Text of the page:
Will a rotary burr cut wood?

I discovered, the hard way, that the machine does not retain its origin if restarted. I was cutting out a piece with the 1.5mm bit and it only cut one tool path. (I think, in retrospect, I may have only exported the one path - but that an issue of my aging brain, not the SM.) Either way, I exported the path that wasn’t cut and sent it to the machine but, while the display seemed to think the machine was cutting, the CNC head never moved. I’ve noticed some quirks with the machine on recovery, where I needed to restart. While this was not an official recovery, it seems that just trying to cut two jobs, one after the other, was a problem. So I restarted the machine. I hadn’t moved the piece, or anything, so I sent the SM to it’s origin, and it smashed into the piece and broke the bit. Lesson learned. Long story, ummm…
Not that short… The problem is, I don’t have any more 1.5mm flat end bits. I ordered some, but while I am waiting, I was wondering if anyone has used a 1.5mm rotary burr bit to cut wood. I just happen to have a couple of those.

Actually it does. There probably are situations where this doesn’t happen. But as long as the same toolhead remains connected, normal power down etc it should keep it’s origin. Do note it’s very easy to accidentally set the origin again. I’ve done that multiple times by accident as well.

tip: always write down or take a picture of your origin on the screen when running multiple paths.

Or perhaps the origin used for your second toolpath wasn’t the same as for the first toolpath?

Final question, what software did you generate the toolpath with? (I mostly use Fusion 360) I have had issues with other software like flatcam that probably did use some unsupported gcode that did mess things up.

I haven’t done that. It might work, but I guess the results won’t be great. heat might be a problem and I wouldn’t be surprised if it would cause enough heat to actually set the wood on fire. If you do try it, make sure you’re around.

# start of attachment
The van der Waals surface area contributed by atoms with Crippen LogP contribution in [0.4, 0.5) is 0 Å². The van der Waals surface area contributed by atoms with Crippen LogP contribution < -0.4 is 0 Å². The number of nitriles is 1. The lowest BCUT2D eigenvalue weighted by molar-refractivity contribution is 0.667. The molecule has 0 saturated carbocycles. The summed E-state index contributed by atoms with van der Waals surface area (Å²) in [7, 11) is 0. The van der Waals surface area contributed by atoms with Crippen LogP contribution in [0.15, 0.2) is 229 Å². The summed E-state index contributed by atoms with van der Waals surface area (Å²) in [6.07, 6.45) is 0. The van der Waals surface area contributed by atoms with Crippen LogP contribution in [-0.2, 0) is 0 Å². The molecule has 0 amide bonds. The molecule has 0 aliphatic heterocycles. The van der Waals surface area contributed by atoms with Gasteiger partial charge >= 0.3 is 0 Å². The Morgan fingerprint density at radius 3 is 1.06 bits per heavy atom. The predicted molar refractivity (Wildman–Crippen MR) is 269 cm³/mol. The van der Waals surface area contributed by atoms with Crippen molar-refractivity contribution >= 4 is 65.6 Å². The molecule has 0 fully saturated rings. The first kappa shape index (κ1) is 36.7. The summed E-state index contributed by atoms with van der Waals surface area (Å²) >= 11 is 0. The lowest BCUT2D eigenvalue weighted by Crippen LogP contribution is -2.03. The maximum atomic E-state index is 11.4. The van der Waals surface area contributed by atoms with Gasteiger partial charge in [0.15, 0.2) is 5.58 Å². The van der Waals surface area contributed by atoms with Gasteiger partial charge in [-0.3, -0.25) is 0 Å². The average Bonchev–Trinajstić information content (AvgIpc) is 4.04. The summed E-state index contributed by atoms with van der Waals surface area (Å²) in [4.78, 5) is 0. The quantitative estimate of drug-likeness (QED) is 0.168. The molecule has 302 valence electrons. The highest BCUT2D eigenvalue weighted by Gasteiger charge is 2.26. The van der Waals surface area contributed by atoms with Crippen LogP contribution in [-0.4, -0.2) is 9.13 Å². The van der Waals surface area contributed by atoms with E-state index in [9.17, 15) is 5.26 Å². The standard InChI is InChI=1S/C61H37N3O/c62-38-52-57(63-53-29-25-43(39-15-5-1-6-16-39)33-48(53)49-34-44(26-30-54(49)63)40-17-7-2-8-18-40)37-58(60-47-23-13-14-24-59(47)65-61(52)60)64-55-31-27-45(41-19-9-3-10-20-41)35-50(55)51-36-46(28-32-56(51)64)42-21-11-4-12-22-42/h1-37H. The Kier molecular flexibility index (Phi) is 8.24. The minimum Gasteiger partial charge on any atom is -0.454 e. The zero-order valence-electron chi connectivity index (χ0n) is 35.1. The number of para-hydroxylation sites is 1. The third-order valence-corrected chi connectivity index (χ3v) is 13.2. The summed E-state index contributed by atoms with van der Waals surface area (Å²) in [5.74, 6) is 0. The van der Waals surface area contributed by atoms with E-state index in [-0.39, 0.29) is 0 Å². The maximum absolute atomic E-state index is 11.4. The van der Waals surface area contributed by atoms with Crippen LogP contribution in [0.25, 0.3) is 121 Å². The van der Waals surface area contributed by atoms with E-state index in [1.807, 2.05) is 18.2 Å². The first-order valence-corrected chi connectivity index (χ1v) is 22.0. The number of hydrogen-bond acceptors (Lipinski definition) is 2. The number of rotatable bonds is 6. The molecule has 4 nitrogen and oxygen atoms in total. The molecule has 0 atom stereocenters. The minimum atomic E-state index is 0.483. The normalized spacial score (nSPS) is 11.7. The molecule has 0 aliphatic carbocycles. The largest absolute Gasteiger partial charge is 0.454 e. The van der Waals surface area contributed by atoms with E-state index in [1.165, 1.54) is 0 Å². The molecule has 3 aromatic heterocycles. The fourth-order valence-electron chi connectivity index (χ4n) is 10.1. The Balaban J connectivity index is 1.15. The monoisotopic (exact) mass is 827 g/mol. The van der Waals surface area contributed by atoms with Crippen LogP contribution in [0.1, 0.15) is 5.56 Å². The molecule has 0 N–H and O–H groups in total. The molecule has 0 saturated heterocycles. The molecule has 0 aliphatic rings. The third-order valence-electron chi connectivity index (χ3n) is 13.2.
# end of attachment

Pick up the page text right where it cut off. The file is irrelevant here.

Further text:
It’ll cut wood. Pretty much anything metal with an edge will cut wood. The real questions are how accurately, with what surface finish, and for how long. Rotary burr doesn’t completely describe the cutting bit; some can be like milling cutters, some like rasps. Something called a burr isn’t typically meant for numeric control, so the diameter it cuts may not be same as its nominal diameter.

If you’re just getting up to speed with the machine, sure, use some rotary burrs. Don’t expect the best results, and be fine with that because the cutting bit is probably not yet the limiting factor in getting the work you want out of the machine.

I didn’t change anything on the machine, didn’t move the head. It finished it’s fist cut and raised the z-axis. That’s when I realized it wasn’t going to execute the second path. I loaded and started the second path. The tool head never moved, but the touchscreen showed progress as if it was cutting. Powered off, then on. Didn’t reset the origin. Just pressed moved to origin and it tried to dig a hole. I’m guessing that if SM thought it was moving, when it wasn’t, that, in the end, the tool head wasn’t in the position the machine thought it was.

It was Fusion 360. Pretty sure I forgot to select both tool paths when I fist processed. Newbie mistake. But, then, I’m a newbie, so I’m okay with that. Mostly annoyed that I didn’t have a spare bit, to try again.

The rotary burrs I have are, supposedly, for PCB cutting/etching. I was just wondering if anyone had some first-hand experience using that sort of bit on wood. (Birch) I will experiment. Just wanted to see if someone came back with a dire warning, first.